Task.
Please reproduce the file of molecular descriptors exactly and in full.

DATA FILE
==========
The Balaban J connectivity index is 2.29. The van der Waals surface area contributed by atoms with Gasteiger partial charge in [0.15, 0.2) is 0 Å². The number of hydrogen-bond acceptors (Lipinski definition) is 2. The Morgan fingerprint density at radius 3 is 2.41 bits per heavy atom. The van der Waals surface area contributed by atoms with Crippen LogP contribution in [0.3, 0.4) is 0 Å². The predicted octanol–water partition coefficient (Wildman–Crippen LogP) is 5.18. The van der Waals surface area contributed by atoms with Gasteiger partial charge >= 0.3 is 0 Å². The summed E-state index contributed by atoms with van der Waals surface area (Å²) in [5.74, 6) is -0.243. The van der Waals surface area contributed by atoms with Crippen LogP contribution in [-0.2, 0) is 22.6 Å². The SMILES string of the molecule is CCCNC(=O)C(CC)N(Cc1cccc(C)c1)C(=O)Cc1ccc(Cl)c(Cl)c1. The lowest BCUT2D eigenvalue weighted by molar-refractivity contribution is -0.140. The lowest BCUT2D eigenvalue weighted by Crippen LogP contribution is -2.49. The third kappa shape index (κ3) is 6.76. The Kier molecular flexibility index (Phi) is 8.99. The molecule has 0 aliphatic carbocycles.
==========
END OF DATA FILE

The Balaban J connectivity index is 2.29. The van der Waals surface area contributed by atoms with Gasteiger partial charge in [0.15, 0.2) is 0 Å². The number of hydrogen-bond acceptors (Lipinski definition) is 2. The Morgan fingerprint density at radius 3 is 2.41 bits per heavy atom. The van der Waals surface area contributed by atoms with Crippen LogP contribution in [0.3, 0.4) is 0 Å². The predicted octanol–water partition coefficient (Wildman–Crippen LogP) is 5.18. The van der Waals surface area contributed by atoms with Gasteiger partial charge >= 0.3 is 0 Å². The summed E-state index contributed by atoms with van der Waals surface area (Å²) in [5.74, 6) is -0.243. The van der Waals surface area contributed by atoms with Crippen LogP contribution in [-0.2, 0) is 22.6 Å². The SMILES string of the molecule is CCCNC(=O)C(CC)N(Cc1cccc(C)c1)C(=O)Cc1ccc(Cl)c(Cl)c1. The lowest BCUT2D eigenvalue weighted by molar-refractivity contribution is -0.140. The lowest BCUT2D eigenvalue weighted by Crippen LogP contribution is -2.49. The third kappa shape index (κ3) is 6.76. The Kier molecular flexibility index (Phi) is 8.99. The molecule has 0 aliphatic carbocycles.